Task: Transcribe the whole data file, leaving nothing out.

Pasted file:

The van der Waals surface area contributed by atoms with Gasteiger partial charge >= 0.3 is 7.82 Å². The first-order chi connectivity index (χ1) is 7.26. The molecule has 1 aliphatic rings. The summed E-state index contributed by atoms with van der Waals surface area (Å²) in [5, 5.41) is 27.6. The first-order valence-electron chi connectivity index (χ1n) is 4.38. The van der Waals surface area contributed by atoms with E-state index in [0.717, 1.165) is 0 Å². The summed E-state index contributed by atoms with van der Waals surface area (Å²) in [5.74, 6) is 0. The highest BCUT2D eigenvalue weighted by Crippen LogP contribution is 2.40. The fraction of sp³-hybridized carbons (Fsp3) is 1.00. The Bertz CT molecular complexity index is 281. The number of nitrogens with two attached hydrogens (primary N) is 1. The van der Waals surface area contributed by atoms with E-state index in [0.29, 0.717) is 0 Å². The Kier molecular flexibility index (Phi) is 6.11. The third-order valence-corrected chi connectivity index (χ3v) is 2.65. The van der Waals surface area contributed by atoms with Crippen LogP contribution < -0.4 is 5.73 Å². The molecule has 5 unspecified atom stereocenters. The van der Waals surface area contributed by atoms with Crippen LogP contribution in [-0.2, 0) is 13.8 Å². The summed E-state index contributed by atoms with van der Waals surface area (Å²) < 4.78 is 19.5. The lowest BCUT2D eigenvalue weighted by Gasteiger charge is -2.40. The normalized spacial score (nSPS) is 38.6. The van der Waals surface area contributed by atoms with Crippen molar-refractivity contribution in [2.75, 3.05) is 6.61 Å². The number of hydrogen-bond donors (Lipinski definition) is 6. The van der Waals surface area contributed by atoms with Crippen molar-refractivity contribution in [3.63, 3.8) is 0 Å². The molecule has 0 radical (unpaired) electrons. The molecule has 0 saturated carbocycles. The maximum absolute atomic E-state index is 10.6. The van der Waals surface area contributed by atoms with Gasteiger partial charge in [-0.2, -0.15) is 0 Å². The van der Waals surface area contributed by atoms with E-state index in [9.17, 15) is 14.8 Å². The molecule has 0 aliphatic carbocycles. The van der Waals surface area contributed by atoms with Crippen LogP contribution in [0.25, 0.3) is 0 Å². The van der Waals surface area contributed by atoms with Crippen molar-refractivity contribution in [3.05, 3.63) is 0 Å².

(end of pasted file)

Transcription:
The van der Waals surface area contributed by atoms with Gasteiger partial charge >= 0.3 is 7.82 Å². The first-order chi connectivity index (χ1) is 7.26. The molecule has 1 aliphatic rings. The summed E-state index contributed by atoms with van der Waals surface area (Å²) in [5, 5.41) is 27.6. The first-order valence-electron chi connectivity index (χ1n) is 4.38. The van der Waals surface area contributed by atoms with E-state index in [0.717, 1.165) is 0 Å². The summed E-state index contributed by atoms with van der Waals surface area (Å²) in [5.74, 6) is 0. The highest BCUT2D eigenvalue weighted by Crippen LogP contribution is 2.40. The fraction of sp³-hybridized carbons (Fsp3) is 1.00. The Bertz CT molecular complexity index is 281. The number of nitrogens with two attached hydrogens (primary N) is 1. The van der Waals surface area contributed by atoms with E-state index in [0.29, 0.717) is 0 Å². The Kier molecular flexibility index (Phi) is 6.11. The third-order valence-corrected chi connectivity index (χ3v) is 2.65. The van der Waals surface area contributed by atoms with Crippen LogP contribution < -0.4 is 5.73 Å². The molecule has 5 unspecified atom stereocenters. The van der Waals surface area contributed by atoms with Crippen LogP contribution in [-0.2, 0) is 13.8 Å². The summed E-state index contributed by atoms with van der Waals surface area (Å²) < 4.78 is 19.5. The lowest BCUT2D eigenvalue weighted by Gasteiger charge is -2.40. The normalized spacial score (nSPS) is 38.6. The van der Waals surface area contributed by atoms with Crippen molar-refractivity contribution in [2.75, 3.05) is 6.61 Å². The number of hydrogen-bond donors (Lipinski definition) is 6. The van der Waals surface area contributed by atoms with Crippen molar-refractivity contribution in [3.63, 3.8) is 0 Å². The molecule has 0 radical (unpaired) electrons. The molecule has 0 saturated carbocycles. The maximum absolute atomic E-state index is 10.6. The van der Waals surface area contributed by atoms with Gasteiger partial charge in [-0.2, -0.15) is 0 Å². The van der Waals surface area contributed by atoms with E-state index in [9.17, 15) is 14.8 Å². The molecule has 0 aliphatic carbocycles. The van der Waals surface area contributed by atoms with Crippen LogP contribution in [0.25, 0.3) is 0 Å². The van der Waals surface area contributed by atoms with Crippen molar-refractivity contribution in [3.05, 3.63) is 0 Å².